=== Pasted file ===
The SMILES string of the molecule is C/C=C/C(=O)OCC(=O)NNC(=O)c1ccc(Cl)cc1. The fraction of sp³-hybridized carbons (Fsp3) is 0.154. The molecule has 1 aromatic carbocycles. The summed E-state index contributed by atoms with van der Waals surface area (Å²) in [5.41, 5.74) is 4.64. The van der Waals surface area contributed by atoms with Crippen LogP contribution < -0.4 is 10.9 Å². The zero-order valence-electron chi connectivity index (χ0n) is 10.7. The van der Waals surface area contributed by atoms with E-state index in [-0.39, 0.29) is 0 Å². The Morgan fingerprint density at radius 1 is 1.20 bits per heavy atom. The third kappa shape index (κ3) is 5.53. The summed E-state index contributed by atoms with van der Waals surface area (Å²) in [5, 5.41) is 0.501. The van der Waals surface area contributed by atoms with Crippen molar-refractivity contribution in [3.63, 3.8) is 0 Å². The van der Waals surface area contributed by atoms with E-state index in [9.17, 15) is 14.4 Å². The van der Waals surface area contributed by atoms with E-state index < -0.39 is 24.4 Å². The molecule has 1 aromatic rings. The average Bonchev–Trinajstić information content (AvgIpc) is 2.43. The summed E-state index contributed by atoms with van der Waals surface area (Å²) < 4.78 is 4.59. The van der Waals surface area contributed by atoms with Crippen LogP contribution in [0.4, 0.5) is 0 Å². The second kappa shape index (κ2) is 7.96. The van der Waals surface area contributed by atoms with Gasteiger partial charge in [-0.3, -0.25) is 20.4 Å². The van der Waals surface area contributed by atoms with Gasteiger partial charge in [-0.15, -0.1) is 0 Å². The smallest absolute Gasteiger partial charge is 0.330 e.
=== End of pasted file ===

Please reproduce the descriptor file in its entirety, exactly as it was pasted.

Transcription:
The SMILES string of the molecule is C/C=C/C(=O)OCC(=O)NNC(=O)c1ccc(Cl)cc1. The fraction of sp³-hybridized carbons (Fsp3) is 0.154. The molecule has 1 aromatic carbocycles. The summed E-state index contributed by atoms with van der Waals surface area (Å²) in [5.41, 5.74) is 4.64. The van der Waals surface area contributed by atoms with Crippen LogP contribution < -0.4 is 10.9 Å². The zero-order valence-electron chi connectivity index (χ0n) is 10.7. The van der Waals surface area contributed by atoms with E-state index in [-0.39, 0.29) is 0 Å². The Morgan fingerprint density at radius 1 is 1.20 bits per heavy atom. The third kappa shape index (κ3) is 5.53. The summed E-state index contributed by atoms with van der Waals surface area (Å²) in [5, 5.41) is 0.501. The van der Waals surface area contributed by atoms with Crippen molar-refractivity contribution in [3.63, 3.8) is 0 Å². The van der Waals surface area contributed by atoms with E-state index in [9.17, 15) is 14.4 Å². The van der Waals surface area contributed by atoms with E-state index < -0.39 is 24.4 Å². The molecule has 1 aromatic rings. The average Bonchev–Trinajstić information content (AvgIpc) is 2.43. The summed E-state index contributed by atoms with van der Waals surface area (Å²) < 4.78 is 4.59. The van der Waals surface area contributed by atoms with Crippen LogP contribution in [0.4, 0.5) is 0 Å². The second kappa shape index (κ2) is 7.96. The van der Waals surface area contributed by atoms with Gasteiger partial charge in [-0.3, -0.25) is 20.4 Å². The van der Waals surface area contributed by atoms with Gasteiger partial charge in [-0.15, -0.1) is 0 Å². The smallest absolute Gasteiger partial charge is 0.330 e.